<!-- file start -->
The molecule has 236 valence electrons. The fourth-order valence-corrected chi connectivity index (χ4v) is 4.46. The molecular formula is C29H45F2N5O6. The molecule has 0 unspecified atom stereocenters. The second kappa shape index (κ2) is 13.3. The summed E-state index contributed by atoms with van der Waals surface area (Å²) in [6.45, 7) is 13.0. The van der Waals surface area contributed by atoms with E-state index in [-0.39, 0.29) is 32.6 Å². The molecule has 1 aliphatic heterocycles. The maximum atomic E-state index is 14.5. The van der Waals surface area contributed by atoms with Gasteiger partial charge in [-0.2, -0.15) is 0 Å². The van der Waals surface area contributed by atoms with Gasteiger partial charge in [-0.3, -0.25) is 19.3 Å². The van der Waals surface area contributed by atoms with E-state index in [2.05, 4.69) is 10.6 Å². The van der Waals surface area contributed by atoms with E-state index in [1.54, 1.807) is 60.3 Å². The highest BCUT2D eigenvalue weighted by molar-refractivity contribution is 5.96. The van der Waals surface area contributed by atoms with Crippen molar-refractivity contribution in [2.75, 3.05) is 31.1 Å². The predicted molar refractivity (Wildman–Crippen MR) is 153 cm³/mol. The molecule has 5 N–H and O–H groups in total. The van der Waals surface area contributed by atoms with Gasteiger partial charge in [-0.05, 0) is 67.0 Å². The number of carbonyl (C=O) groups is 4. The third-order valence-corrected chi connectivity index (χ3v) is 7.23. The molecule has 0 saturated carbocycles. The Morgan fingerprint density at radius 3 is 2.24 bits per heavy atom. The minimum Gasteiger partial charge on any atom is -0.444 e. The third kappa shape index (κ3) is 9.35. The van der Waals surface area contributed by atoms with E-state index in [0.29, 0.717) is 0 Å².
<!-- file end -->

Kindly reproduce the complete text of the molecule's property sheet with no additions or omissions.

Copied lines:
The molecule has 236 valence electrons. The fourth-order valence-corrected chi connectivity index (χ4v) is 4.46. The molecular formula is C29H45F2N5O6. The molecule has 0 unspecified atom stereocenters. The second kappa shape index (κ2) is 13.3. The summed E-state index contributed by atoms with van der Waals surface area (Å²) in [6.45, 7) is 13.0. The van der Waals surface area contributed by atoms with E-state index in [-0.39, 0.29) is 32.6 Å². The molecule has 1 aliphatic heterocycles. The maximum atomic E-state index is 14.5. The van der Waals surface area contributed by atoms with Gasteiger partial charge in [-0.2, -0.15) is 0 Å². The van der Waals surface area contributed by atoms with Gasteiger partial charge in [-0.3, -0.25) is 19.3 Å². The van der Waals surface area contributed by atoms with E-state index in [2.05, 4.69) is 10.6 Å². The van der Waals surface area contributed by atoms with E-state index in [1.54, 1.807) is 60.3 Å². The highest BCUT2D eigenvalue weighted by molar-refractivity contribution is 5.96. The van der Waals surface area contributed by atoms with Crippen molar-refractivity contribution in [2.75, 3.05) is 31.1 Å². The predicted molar refractivity (Wildman–Crippen MR) is 153 cm³/mol. The molecule has 5 N–H and O–H groups in total. The van der Waals surface area contributed by atoms with Gasteiger partial charge in [-0.05, 0) is 67.0 Å². The number of carbonyl (C=O) groups is 4. The third-order valence-corrected chi connectivity index (χ3v) is 7.23. The molecule has 0 saturated carbocycles. The Morgan fingerprint density at radius 3 is 2.24 bits per heavy atom. The minimum Gasteiger partial charge on any atom is -0.444 e. The third kappa shape index (κ3) is 9.35. The van der Waals surface area contributed by atoms with E-state index in [0.29, 0.717) is 0 Å².